From saying something is “groovy” to telling your friend to “slay,” each generation seems to have a collection of words and phrases unique to itself. But, how can the lingo, and even the motivators, of a generation impact how one responds to leadership?

Attendees to the Civitan Region 3 Club in Salisbury, N.C., learned more about this topic during their spring meeting in April from Growing Leaders Speaker Andrew McPeak. The event was also made available via Zoom for the Region 1 meeting as well.

“I believe Civitan International is such an amazing organization and there really needs to be a next generation stepping up into service clubs like Civitan,” McPeak said. “I really hope one thing the group took away was just an openness and a willingness to the idea that a new kind of world needs a new kind of leader.”

Led by the Civitan Region 3 Director John Sofley, the group heard from three speakers which included Civitan International President Jo Ann O’Toole, Dr. Camerron Crowder from the Civitan International Research Center at the University of Alabama at Birmingham and McPeak, who spoke about leadership.

To open his presentation, McPeak began by putting the attendees to the test asking, “can you speak Gen Z?” During this portion, he showcased a list of Gen Z words and asked the crowd to guess the meanings. Throughout the room, there were laughs, chatter and smiles as the group gave their feedback.

“One of the things I learned from the presentation was about how there might be some barriers for people to be more involved in the club and some strategies on how to overcome those,” Sofley said. 

During McPeak’s presentation, he discussed the five generations of Gen Z, Millennials, Gen X, Baby Boomers and Builders. He also described each generation’s view toward authority and offered tools for effective leadership in an ever-changing world.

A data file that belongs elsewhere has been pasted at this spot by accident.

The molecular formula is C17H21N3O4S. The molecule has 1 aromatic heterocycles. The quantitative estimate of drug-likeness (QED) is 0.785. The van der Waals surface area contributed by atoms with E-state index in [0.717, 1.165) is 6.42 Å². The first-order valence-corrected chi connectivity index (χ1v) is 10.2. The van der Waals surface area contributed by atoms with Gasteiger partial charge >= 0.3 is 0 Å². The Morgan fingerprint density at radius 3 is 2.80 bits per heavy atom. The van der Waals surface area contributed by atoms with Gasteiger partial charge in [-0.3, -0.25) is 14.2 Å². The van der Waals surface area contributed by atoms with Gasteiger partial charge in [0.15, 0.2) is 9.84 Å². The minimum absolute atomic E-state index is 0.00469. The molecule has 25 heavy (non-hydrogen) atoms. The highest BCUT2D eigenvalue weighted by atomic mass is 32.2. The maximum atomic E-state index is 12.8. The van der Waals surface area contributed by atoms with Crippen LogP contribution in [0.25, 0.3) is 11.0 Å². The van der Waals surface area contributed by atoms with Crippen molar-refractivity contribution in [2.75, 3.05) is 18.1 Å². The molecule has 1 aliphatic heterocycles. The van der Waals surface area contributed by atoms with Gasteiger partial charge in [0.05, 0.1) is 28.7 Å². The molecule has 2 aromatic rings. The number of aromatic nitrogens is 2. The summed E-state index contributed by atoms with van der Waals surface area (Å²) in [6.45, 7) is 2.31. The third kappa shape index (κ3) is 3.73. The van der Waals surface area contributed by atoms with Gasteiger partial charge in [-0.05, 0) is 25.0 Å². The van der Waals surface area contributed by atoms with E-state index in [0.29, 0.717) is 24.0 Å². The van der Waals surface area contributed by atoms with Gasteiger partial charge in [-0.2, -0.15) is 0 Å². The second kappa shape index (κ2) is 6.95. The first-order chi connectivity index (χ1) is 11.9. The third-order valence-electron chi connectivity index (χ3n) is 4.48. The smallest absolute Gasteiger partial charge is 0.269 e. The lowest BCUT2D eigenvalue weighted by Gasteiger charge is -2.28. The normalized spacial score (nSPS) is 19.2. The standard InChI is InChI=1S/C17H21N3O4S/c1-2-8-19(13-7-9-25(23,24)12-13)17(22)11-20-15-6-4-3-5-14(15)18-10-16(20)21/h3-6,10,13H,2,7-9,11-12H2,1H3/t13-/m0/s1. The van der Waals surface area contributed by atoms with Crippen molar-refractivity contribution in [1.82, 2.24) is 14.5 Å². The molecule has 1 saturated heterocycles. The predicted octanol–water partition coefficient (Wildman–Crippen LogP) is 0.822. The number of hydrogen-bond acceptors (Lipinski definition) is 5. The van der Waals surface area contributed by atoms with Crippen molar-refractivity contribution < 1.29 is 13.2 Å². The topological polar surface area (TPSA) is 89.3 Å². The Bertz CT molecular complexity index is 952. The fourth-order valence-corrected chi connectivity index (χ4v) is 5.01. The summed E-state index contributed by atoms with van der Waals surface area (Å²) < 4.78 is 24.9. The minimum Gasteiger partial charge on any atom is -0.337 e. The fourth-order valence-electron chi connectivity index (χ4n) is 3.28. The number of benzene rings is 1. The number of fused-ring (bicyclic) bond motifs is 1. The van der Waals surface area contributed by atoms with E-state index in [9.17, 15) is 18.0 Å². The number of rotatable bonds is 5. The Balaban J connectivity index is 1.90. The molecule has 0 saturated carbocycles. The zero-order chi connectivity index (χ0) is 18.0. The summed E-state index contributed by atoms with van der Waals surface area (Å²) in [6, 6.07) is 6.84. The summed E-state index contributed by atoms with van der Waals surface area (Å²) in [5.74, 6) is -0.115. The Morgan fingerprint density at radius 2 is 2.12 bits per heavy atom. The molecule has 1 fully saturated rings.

“Gen Zers may have some inclinations of distrust in traditional institutions, processes or even traditional companies. On the flipside, these kids that are sort of stepping up into the workplace today have a higher value of personal relationships than previous generations studied,” he said.

He went on to offer leadership advice on how to leverage relationships to guide the next generation.

“So my advice to leaders today is adjust their leadership where they’re no longer leveraging their experience or even their title or their authority, but instead they’re just leveraging themselves. I always tell people that the greatest gift that you have to offer the next generation is yourself.”

A principle McPeak shared in his talk was “The Golden Rule of Leading Gen Z,” which states we must ask, listen, empathize, and guide.  One of the practical things McPeak said that clubs could do is to offer a leadership opportunity to a younger member.

“One thing we always say at Growing Leaders is ‘people support what they help create.’ I think in a lot of cases, our expectation is we’ve set up a program, fundraiser or event and we wonder why aren’t the young people showing up? If you want the young people to show up, you have to involve them in the planning in the beginning and then they’ll be involved in the actual execution on event day.”

Sofley hopes attendees took away great information from the meeting.

“We have been working to make sure our meetings are informative and enlightening. We want members to feel glad they attended,” he said, noting he had received positive feedback about the meeting from other members.

“Some stated it was one of the most interesting Civitan meetings they had attended in a long time,” Sofley said.

Andrew McPeak has recently released a new book -“Ready For Real Life” – where he utilizes his knowledge of generational training and discusses soft skill development for students. More information on McPeak and his book can be found at

Stay tuned! We hope to publish McPeak’s presentation on Civitan University soon.